In a statement mentioned by the news report, the Singapore authorities said that the scheme was being operated from outside of the country and that it was entirely unregulated by its financial regulator, the Monetary Authority of Singapore (MAS).
This exposes investors to even greater risk of being swindled by such scams since they are being operated from outside of the regulator’s legal jurisdiction and legal recourse will be very difficult to initiate.
Individuals with any further information on this or any other similar scam are being encouraged to contact the Singapore authorities on a police hotline (1800-255-0000), or at
Related Reading: Move over Twitter: Crypto Scams Have Infiltrated Facebook
Scammers Prey on Nation’s Embrace of Blockchain and Crypto
Whether the suspicions of the Singapore authorities that the scam is being run from outside the nation is true or not is unclear. However, one thing is certain, the fraudsters, if domestic or otherwise, have picked Singapore for its ever-growing interest in digital assets.
As a nation, Singapore has been keen to explore the implications of cryptocurrency and its underlying technology, blockchain. Earlier this year, NewsBTC reported on plans to create a multi-storey centre devoted to the fintech innovation, as well as regulators helping to incubate blockchain startups.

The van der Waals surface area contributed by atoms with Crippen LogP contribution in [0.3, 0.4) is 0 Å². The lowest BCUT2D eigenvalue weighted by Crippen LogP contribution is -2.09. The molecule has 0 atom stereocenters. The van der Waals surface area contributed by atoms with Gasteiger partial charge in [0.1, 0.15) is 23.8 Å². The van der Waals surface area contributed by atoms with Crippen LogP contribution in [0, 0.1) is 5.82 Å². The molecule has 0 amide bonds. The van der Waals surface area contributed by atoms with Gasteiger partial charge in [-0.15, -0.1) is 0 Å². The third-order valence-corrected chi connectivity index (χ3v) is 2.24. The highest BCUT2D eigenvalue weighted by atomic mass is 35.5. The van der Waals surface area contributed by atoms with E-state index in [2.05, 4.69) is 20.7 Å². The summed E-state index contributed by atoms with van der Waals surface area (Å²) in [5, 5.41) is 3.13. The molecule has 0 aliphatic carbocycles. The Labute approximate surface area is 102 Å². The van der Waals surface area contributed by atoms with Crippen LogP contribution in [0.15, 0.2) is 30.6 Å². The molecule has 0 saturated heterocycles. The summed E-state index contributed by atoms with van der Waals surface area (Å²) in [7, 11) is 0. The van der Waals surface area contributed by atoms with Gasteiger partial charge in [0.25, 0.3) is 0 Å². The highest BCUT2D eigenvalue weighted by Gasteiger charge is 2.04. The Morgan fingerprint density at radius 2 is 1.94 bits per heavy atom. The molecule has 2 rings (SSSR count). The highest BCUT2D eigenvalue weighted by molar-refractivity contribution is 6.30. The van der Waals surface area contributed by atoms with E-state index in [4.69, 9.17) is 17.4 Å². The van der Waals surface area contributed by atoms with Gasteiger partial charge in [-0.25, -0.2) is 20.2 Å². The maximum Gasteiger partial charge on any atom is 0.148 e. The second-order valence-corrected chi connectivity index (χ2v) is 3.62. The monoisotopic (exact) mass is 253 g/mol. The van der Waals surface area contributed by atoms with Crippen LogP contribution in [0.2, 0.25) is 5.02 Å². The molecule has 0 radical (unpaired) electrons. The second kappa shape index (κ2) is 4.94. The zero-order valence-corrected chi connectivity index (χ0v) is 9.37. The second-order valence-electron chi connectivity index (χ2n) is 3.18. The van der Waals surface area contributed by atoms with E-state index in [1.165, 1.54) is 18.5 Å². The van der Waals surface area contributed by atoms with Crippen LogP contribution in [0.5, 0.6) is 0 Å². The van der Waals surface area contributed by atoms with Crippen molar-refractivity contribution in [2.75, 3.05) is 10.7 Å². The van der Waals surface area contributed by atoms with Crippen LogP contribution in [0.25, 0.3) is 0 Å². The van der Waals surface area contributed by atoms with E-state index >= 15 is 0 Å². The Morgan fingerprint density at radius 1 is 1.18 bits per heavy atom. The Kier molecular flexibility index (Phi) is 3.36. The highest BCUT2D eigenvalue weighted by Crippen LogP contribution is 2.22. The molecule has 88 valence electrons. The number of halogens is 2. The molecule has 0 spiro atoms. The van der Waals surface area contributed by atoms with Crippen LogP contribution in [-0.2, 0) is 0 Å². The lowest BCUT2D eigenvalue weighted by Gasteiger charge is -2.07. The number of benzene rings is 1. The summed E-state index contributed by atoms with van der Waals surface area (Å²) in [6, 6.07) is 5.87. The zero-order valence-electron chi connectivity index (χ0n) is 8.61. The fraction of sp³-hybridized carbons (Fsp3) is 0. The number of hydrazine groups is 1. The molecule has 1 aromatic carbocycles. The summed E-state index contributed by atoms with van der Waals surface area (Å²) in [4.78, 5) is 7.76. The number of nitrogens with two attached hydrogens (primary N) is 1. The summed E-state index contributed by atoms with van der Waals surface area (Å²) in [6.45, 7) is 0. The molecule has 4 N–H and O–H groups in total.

More recently, Asia’s monetary elites were privy to an extended conference devoted to blockchain and cryptocurrencies. Forbes’s Asia wing sponsored the “Decrypting Blockchain for Business” event, which was held earlier this week.
It saw the likes of Changpeng Zhao of Binance and Tommy Lee of BTCC, amongst many other industry experts presenting on the opportunities, risks, and developments associated with the ever-expanding industry.
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Bitcoin Blackmail Scam Terrorizing Paradise Valley Residents

A local Arizona police department is warning residents in the area of a potential blackmail scam involving Bitcoin.